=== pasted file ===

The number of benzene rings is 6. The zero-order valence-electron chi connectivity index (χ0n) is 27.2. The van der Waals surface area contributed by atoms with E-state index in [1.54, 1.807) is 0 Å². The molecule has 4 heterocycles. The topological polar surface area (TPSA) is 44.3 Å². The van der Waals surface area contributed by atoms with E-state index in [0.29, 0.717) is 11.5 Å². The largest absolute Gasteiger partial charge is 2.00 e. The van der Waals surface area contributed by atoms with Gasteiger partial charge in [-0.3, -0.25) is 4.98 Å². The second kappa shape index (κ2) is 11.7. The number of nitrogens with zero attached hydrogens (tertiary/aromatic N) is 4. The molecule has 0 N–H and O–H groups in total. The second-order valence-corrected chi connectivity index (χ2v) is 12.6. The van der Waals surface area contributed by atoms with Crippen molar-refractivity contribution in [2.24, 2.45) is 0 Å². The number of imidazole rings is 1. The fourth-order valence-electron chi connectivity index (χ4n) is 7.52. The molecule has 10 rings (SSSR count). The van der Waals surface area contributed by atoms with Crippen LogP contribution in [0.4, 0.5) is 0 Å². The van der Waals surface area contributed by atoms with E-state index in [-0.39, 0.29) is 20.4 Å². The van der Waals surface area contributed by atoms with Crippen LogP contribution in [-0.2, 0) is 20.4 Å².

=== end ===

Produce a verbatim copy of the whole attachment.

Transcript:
The number of benzene rings is 6. The zero-order valence-electron chi connectivity index (χ0n) is 27.2. The van der Waals surface area contributed by atoms with E-state index in [1.54, 1.807) is 0 Å². The molecule has 4 heterocycles. The topological polar surface area (TPSA) is 44.3 Å². The van der Waals surface area contributed by atoms with E-state index in [0.29, 0.717) is 11.5 Å². The largest absolute Gasteiger partial charge is 2.00 e. The van der Waals surface area contributed by atoms with Gasteiger partial charge in [-0.3, -0.25) is 4.98 Å². The second kappa shape index (κ2) is 11.7. The number of nitrogens with zero attached hydrogens (tertiary/aromatic N) is 4. The molecule has 0 N–H and O–H groups in total. The second-order valence-corrected chi connectivity index (χ2v) is 12.6. The van der Waals surface area contributed by atoms with Crippen molar-refractivity contribution in [2.24, 2.45) is 0 Å². The number of imidazole rings is 1. The fourth-order valence-electron chi connectivity index (χ4n) is 7.52. The molecule has 10 rings (SSSR count). The van der Waals surface area contributed by atoms with Crippen LogP contribution in [0.4, 0.5) is 0 Å². The van der Waals surface area contributed by atoms with E-state index in [-0.39, 0.29) is 20.4 Å². The van der Waals surface area contributed by atoms with Crippen LogP contribution in [-0.2, 0) is 20.4 Å².